A sudden wave of challenges has started during this whole COVID-19 pandemic, as more people are flooding to TikTok, the leading destination for short-form mobile video—which now boasts over 800 million users worldwide. TikTok is an app for making and sharing short videos. The videos are tall, not square, like Snapchat or Instagram’s stories, but you navigate through videos by scrolling up and down, like a feed, not by tapping or swiping side to side.
Creators have access to several filters and editing features. Challenges are quite popular but one causing a stir is the #DontRushChallenge. Various iterations of the #DontRushChallenge include different songs that feature moms, health workers, men, makeup artists, and different nationalities.
The #DontRushChallenge is a scenario where creators transform from homely to glam to the popular song, Don’t Rush by U.K. rap duo, Young T and Bugsy while “passing along” a makeup brush used as a metaphorical baton.
Stylist Kristia Franklin, otherwise known as @MyRepeatOffender on Instagram has joined the many other creators in the #DontRushChallenge by participating in not one, but two of these challenges.
She has collaborated with other creators: @cocoislandgal @_ashleycarla, @leighnic, @iam_brandii, @jobyjaymusic, @piavonique, @ruthxrobby, @ashleysaige, @mynamesdora_ , @daanielle.xo, @suebie__, @a.swappstyle, @jenequep. They chose to do their challenge to a song produced by @toniochromatic
The other #DontRushChallenge she created with her high school friends.
“This #DontRushChallenge has allowed me to collab with other creators, and keep a connection to my followers. I’m used to getting dressed up and going out and since we’re on curfew due to COVID-19, this is my way of still having that outlet. I love playing with makeup, getting dressed up and showing different looks, so the challenge was just a fun way of doing that!” she said.
Many creators are doing this, by recording and sharing their videos via WhatsApp, compiling and editing them in TikTok, which has features to make the 26-second video seamless.
Just like any other fashion-focused creator, Kristia has capitalized on this trend by posting her style looks, many of which she recommends to her clients.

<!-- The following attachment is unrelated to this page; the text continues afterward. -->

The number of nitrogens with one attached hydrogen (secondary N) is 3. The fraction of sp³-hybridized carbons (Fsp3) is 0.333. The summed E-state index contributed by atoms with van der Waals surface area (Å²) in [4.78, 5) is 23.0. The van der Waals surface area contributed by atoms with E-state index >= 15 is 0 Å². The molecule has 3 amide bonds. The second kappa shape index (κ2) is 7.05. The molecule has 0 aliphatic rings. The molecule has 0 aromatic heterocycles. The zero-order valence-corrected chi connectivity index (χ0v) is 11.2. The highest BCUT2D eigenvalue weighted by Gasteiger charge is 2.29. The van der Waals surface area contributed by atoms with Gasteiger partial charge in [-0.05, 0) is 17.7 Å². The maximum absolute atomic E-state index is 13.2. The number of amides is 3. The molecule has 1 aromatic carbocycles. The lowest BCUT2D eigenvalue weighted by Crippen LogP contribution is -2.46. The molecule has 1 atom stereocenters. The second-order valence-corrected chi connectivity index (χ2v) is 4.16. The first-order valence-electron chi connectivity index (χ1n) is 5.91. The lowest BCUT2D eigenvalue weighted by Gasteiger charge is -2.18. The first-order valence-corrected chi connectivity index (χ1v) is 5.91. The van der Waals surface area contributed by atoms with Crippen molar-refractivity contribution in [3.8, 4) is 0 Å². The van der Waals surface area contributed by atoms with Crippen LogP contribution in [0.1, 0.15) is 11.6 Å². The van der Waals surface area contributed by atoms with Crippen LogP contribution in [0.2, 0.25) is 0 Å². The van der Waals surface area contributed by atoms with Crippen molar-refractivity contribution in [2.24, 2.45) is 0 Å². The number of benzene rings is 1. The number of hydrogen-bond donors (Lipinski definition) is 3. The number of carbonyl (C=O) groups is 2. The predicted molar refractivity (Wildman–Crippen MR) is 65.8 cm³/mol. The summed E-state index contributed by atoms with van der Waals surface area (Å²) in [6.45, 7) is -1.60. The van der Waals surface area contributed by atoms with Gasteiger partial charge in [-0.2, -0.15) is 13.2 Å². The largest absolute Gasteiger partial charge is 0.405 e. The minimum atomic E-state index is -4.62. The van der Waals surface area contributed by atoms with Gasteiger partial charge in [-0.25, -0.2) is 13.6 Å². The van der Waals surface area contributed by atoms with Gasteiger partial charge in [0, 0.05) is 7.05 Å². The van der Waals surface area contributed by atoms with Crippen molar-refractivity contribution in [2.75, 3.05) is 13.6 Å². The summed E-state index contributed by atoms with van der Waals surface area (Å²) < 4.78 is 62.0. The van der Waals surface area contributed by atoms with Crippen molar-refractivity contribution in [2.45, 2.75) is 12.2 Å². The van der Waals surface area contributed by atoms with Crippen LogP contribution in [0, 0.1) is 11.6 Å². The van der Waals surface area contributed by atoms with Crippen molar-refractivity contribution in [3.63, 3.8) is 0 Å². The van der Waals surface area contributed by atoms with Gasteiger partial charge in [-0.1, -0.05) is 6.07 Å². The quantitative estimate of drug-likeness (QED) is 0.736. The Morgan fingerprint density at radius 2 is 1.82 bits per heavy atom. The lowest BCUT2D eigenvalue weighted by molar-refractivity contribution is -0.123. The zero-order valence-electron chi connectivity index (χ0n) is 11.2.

Since COVID-19 lockdown, her usual brand partnerships have been on hiatus but this hasn’t stopped Kristia from keeping relevant in the space.
Kristia doesn’t have 100,000 Instagram followers, nor does she own a blog or YouTube channel and yet she’s been able to monetize her social media platform. How does Kristia manage to do this?
Franklin, who was crowned Campari Pop Style’s Most Stylish Female after an island-wide search in 2017, has always been a solo-preneur. She joins a generation of creatives who use their social media platforms to make a living than working at a job to survive.
Even as a child Franklin knew that she wanted to be an entrepreneur, “One day we were going to Portmore and I told my mother I wanted ice cream and she told me if I sold one shirt I would get it. I sold three, and from there I knew I wanted to be in sales.” she said.
After attending the University of Technology (UTech) Jamaica, Kristia started selling fast fashion clothing she bought on her travels through her website. Using social media to drive traffic to her website, Kristia would use models to create fashion editorial style photos.
“This created a lot of buzz and my following grew,” Kristia said. However, Kristia also used her personal brand as well by posting three different ways to wear an outfit, hence her Instagram name, My Repeat Offender.
By creating eye-catching, brightly colored, edgy looks, Kristia has drawn the attention of many, with clients ranging from party-goers to businesswomen. She’s worked with Miss Jamaica Universe 2014 and model Kaci Fennel, model and marketer Jeneque Pinnock and publicist and former television producer Alison Moss-Solomon to name a few.
Kristia is known for creating a memorable look that will have photographers begging to capture as soon as they arrive at the event.
She’s also been able to monetize with her personal brand by establishing brand partnerships with local brands. Working with these brands has allowed her a lot of creative freedom, as most brands want a message that feels natural and seamless.
She does this by creating posting photos of herself in exotic locations both in Jamaica and internationally. This garners many likes and a lot of engagement. “It is my online picture book which allows me to capture the essence of my trips whether I’m on vacation in Bali or taking a road trip to the North Coast,” she says.
Kristia continues to think of ways of keeping her brand relevant during this time by sharing her passion for fashion.
See the link to download the TikTok videos here https://drive.google.com/file/d/1cK6z8s4SCKNBLYR-_faroXPhL-dgMPHl/view?usp=sharing